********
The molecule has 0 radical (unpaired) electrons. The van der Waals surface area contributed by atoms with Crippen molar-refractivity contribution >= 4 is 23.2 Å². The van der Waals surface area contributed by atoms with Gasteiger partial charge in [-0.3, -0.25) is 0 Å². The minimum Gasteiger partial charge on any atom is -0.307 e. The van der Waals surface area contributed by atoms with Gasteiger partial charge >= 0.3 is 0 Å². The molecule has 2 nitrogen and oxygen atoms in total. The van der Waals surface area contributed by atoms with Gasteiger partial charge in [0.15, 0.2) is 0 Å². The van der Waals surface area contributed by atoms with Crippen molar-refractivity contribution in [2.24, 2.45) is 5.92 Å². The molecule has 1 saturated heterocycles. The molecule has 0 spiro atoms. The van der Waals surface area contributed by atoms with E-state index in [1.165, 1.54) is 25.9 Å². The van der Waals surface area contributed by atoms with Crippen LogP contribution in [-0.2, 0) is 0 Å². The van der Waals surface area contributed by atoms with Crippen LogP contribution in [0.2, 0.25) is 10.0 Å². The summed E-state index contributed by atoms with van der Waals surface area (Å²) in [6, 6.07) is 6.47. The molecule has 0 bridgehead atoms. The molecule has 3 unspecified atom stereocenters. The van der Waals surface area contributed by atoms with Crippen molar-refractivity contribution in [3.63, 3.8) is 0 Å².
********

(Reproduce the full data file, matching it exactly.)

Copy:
The molecule has 0 radical (unpaired) electrons. The van der Waals surface area contributed by atoms with Crippen molar-refractivity contribution >= 4 is 23.2 Å². The van der Waals surface area contributed by atoms with Gasteiger partial charge in [-0.3, -0.25) is 0 Å². The minimum Gasteiger partial charge on any atom is -0.307 e. The van der Waals surface area contributed by atoms with Gasteiger partial charge >= 0.3 is 0 Å². The molecule has 2 nitrogen and oxygen atoms in total. The van der Waals surface area contributed by atoms with Gasteiger partial charge in [0.15, 0.2) is 0 Å². The van der Waals surface area contributed by atoms with Crippen molar-refractivity contribution in [2.24, 2.45) is 5.92 Å². The molecule has 1 saturated heterocycles. The molecule has 0 spiro atoms. The van der Waals surface area contributed by atoms with E-state index in [1.165, 1.54) is 25.9 Å². The van der Waals surface area contributed by atoms with Crippen LogP contribution in [-0.2, 0) is 0 Å². The van der Waals surface area contributed by atoms with Crippen LogP contribution in [0.2, 0.25) is 10.0 Å². The summed E-state index contributed by atoms with van der Waals surface area (Å²) in [6, 6.07) is 6.47. The molecule has 0 bridgehead atoms. The molecule has 3 unspecified atom stereocenters. The van der Waals surface area contributed by atoms with Crippen molar-refractivity contribution in [3.63, 3.8) is 0 Å².